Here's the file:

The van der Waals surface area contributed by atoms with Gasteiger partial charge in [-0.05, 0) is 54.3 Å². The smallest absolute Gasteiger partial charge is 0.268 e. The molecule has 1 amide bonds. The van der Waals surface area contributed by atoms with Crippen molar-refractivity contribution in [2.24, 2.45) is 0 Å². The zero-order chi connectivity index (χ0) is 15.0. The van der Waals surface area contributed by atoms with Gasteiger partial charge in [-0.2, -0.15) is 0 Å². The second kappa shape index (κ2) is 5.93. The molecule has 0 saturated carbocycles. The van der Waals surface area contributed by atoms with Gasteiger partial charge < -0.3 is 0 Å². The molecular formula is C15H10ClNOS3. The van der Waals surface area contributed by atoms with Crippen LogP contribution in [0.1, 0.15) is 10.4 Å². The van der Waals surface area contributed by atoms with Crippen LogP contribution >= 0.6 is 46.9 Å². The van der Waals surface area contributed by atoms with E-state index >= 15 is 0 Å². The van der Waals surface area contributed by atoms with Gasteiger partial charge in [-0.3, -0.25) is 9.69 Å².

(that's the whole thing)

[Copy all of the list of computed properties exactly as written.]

The van der Waals surface area contributed by atoms with Gasteiger partial charge in [-0.05, 0) is 54.3 Å². The smallest absolute Gasteiger partial charge is 0.268 e. The molecule has 1 amide bonds. The van der Waals surface area contributed by atoms with Crippen molar-refractivity contribution in [2.24, 2.45) is 0 Å². The zero-order chi connectivity index (χ0) is 15.0. The van der Waals surface area contributed by atoms with Gasteiger partial charge in [-0.2, -0.15) is 0 Å². The second kappa shape index (κ2) is 5.93. The molecule has 0 saturated carbocycles. The van der Waals surface area contributed by atoms with Gasteiger partial charge < -0.3 is 0 Å². The molecular formula is C15H10ClNOS3. The van der Waals surface area contributed by atoms with Crippen LogP contribution in [0.1, 0.15) is 10.4 Å². The van der Waals surface area contributed by atoms with Crippen LogP contribution >= 0.6 is 46.9 Å². The van der Waals surface area contributed by atoms with E-state index >= 15 is 0 Å². The van der Waals surface area contributed by atoms with Gasteiger partial charge in [-0.3, -0.25) is 9.69 Å².